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Re: DEITY TEAM -- one comment

robert havoc pennington wrote:

>  When I first installed debian I selected more packages than would fit on
> the disk, and so I ended up with tons of "broken packages" and had to
> install again.  dselect recovered nicely (something other distributions
> don't do) but since each package has a predictable size it seems dselect
> could have predicted the problem, which would have been even nicer.

    Unfortunately in some cases it is not so simple to check for space 
availability as /var may be on one partition, /usr on another and /lib yet 
somewhere else. Yet for most newbie installations it should be no problem (just 
one partition anyway), those that made up many partitions probably already know 
what the space requirements will be. Otherwise how did they decide on the 
partition sizes !

Other suggestions:

*** 1

Yes for more size aware pakage management program

*** 2

Sorry, this one probably resemebles much other propositions. I will only give it 
my own flavour.

Yes for a hierachical package display. You definitely need to be able to collapse 
whole parts of them. The "grouping packages" would have 4 states:
    - None of its packages are selected
    - The default set of packages is selected. This is for newbies who want to do 
C but who don't want to choose between the libc (with many different versions) 
and the glibc, make and pmake... The "grouping package should contain *sensible* 
defaults. This last point is probably the most difficult part particularly from a 
diplomatic point of vue.
    - Some packages selected but not the default set. Probably the user decided 
that he wanted a slightly different set of packages.
    - All packages selected. This would probably be very rare since some packages 
are incompatible (e.g. emacs and xemacs)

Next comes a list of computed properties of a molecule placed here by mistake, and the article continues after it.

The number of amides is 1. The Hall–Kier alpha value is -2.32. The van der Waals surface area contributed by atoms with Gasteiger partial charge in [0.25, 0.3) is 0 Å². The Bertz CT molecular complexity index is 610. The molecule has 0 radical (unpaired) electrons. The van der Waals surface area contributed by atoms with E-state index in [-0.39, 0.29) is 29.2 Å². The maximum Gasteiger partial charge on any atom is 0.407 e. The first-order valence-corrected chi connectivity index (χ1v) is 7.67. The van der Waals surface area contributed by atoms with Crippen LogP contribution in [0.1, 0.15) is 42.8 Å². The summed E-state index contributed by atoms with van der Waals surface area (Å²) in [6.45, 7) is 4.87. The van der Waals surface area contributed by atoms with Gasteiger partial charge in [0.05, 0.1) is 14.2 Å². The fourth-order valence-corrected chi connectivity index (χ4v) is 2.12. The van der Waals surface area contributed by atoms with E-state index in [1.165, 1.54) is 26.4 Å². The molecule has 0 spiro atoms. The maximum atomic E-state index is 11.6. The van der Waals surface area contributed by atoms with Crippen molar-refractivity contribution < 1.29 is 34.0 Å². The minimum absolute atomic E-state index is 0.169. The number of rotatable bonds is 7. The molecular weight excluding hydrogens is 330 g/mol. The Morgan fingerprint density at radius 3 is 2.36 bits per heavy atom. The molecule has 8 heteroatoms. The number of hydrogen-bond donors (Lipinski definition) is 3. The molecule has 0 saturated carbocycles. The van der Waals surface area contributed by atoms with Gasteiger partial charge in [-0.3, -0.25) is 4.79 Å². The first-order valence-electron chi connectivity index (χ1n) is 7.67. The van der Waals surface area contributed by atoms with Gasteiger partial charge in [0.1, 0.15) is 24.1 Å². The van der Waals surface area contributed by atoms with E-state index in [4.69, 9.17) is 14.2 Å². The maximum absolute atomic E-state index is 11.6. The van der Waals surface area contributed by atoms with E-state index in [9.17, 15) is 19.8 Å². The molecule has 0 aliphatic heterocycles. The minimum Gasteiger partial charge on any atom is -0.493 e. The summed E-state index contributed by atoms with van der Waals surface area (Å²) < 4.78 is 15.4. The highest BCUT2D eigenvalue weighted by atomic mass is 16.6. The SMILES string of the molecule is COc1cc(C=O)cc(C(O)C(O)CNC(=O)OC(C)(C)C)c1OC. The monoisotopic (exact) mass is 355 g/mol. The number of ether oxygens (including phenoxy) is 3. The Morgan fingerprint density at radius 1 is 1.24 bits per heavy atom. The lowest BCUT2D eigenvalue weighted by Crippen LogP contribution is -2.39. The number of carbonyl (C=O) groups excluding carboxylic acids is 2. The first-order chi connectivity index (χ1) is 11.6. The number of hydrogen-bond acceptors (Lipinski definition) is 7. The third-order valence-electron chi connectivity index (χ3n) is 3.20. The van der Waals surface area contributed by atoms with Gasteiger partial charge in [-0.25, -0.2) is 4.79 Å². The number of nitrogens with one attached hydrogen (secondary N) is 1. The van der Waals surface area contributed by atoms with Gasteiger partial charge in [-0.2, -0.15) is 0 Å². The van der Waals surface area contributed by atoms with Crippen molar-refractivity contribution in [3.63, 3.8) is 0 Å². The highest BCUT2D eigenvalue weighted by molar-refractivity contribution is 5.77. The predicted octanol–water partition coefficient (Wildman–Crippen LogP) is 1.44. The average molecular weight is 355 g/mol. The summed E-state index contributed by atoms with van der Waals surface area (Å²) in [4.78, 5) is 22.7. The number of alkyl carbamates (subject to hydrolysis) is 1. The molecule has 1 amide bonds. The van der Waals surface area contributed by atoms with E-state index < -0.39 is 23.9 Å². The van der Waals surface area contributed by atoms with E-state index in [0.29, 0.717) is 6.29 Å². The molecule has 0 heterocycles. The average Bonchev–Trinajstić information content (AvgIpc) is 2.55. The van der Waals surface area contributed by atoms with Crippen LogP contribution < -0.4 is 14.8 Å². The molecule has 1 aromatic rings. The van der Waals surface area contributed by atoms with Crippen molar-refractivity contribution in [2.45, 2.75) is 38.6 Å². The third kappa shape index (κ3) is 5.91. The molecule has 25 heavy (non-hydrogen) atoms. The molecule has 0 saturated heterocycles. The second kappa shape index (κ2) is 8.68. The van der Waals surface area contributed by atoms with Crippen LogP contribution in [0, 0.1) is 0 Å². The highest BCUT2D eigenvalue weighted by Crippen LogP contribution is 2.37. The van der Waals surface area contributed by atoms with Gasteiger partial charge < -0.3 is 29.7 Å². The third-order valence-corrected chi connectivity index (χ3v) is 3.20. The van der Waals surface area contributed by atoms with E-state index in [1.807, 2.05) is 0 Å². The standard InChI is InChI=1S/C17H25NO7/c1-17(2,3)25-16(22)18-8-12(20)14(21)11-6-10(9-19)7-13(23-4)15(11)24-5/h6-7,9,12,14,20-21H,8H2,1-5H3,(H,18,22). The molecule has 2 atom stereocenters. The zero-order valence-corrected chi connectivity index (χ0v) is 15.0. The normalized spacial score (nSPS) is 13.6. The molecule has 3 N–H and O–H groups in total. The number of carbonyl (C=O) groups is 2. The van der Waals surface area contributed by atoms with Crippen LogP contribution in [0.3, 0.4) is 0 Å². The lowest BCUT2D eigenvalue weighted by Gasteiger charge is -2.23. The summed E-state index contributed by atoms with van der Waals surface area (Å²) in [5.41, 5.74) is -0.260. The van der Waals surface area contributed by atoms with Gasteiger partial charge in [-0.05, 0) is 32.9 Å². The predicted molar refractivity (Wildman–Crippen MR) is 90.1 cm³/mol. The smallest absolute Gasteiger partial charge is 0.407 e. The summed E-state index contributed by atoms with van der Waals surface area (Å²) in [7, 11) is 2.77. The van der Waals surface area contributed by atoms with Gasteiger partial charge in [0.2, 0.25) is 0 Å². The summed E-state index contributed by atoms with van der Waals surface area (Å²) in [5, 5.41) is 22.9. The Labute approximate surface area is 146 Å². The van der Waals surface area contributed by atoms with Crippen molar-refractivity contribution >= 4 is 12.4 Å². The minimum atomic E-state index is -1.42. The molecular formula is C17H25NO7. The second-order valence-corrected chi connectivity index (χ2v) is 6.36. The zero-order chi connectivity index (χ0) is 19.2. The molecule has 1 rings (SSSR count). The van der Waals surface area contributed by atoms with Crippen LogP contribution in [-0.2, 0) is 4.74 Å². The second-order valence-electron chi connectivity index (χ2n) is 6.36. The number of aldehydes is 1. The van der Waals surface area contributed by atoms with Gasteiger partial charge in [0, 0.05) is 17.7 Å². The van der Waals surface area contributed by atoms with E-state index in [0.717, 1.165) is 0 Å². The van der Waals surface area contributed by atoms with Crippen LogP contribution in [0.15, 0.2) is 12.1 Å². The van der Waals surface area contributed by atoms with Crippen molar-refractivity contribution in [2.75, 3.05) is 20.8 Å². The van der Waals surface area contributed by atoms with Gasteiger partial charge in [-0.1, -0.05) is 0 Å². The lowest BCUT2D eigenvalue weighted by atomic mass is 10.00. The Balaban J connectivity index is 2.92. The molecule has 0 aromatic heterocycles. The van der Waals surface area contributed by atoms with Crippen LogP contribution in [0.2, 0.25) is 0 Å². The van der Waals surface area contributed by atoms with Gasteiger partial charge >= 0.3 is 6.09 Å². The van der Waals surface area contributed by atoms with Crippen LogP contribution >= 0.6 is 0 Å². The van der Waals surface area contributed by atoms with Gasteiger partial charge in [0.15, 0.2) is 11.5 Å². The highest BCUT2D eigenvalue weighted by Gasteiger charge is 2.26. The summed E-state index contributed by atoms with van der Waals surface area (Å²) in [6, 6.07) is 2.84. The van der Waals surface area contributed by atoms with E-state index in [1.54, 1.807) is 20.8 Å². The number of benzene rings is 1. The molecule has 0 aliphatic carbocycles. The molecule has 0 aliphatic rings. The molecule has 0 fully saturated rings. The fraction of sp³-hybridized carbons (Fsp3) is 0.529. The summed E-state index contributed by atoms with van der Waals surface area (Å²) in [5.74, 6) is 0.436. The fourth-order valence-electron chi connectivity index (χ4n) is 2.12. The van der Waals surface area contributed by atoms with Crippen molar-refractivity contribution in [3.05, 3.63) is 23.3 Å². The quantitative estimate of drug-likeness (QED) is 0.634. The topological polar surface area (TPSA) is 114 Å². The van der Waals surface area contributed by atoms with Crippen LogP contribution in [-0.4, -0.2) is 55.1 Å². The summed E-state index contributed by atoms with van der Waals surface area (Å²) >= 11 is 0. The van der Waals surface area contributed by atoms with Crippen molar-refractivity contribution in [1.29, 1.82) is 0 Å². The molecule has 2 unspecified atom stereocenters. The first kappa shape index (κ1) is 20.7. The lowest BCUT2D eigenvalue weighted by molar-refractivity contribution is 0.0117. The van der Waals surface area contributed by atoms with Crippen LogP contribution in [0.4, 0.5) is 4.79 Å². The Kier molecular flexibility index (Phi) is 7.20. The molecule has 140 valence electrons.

The hierarchy need not be limited to two levels.
Of course the user *must* have the option to "open" the grouping package and 
individually select the packages he wants.

In practice we could have something like:
   D C                           <- Default package selection
       . Objective C             <- Not selected
       X G++                     <- Selected
       X libg++
   . Tex                         <- No tex package selected (and it is collapsed)
   C Network                     <- Custom selection of network packages
   D Emacs                       <- All the packages
       X emacs
       . xemacs

Open problem: how to affect the default package selection depending on the 
packages that are available. I.e. probably all the Tex packages should be grouped 
in the Tex grouping package. This may include X packages that you cannot install 
if you did not install X. We would probably need inter-"grouping package" 
"recommends" relations. Actual dependency problems are better left at the 
individual package level. Then if the user installs X, the program should report 
to the user (same way as for dependencies see below) that some packages that were 
in the default state could now be installed (thus the four states listed above 
would also apply to individual packages).

*** 3

The dependency conflicts also need to be enhanced. Perhaps instead of asking the 
user each time the dependency conflicts should be logged and the user whould 
choose when to handle them. Either at the end (seems necessary) or before via 
some command. But the dependency mode should not jump on screen like a "jack in 
the box".

*** 4

I do not like the "required", "optional"... organisation of the packages in 
dselect. I find it confusing. This should be a package attribute (made clear) but 
it should not influence the packages ordering on screen. Maybe it could be a 
filter: show only required packages, optional packages.

*** 5

I would also like to be able to know which packages depend on the current 
package. Because sometimes I would like to uninstall a package but do not like 
the idea of going throught all the "dependency" recovery mechanism.

Francois Gouget

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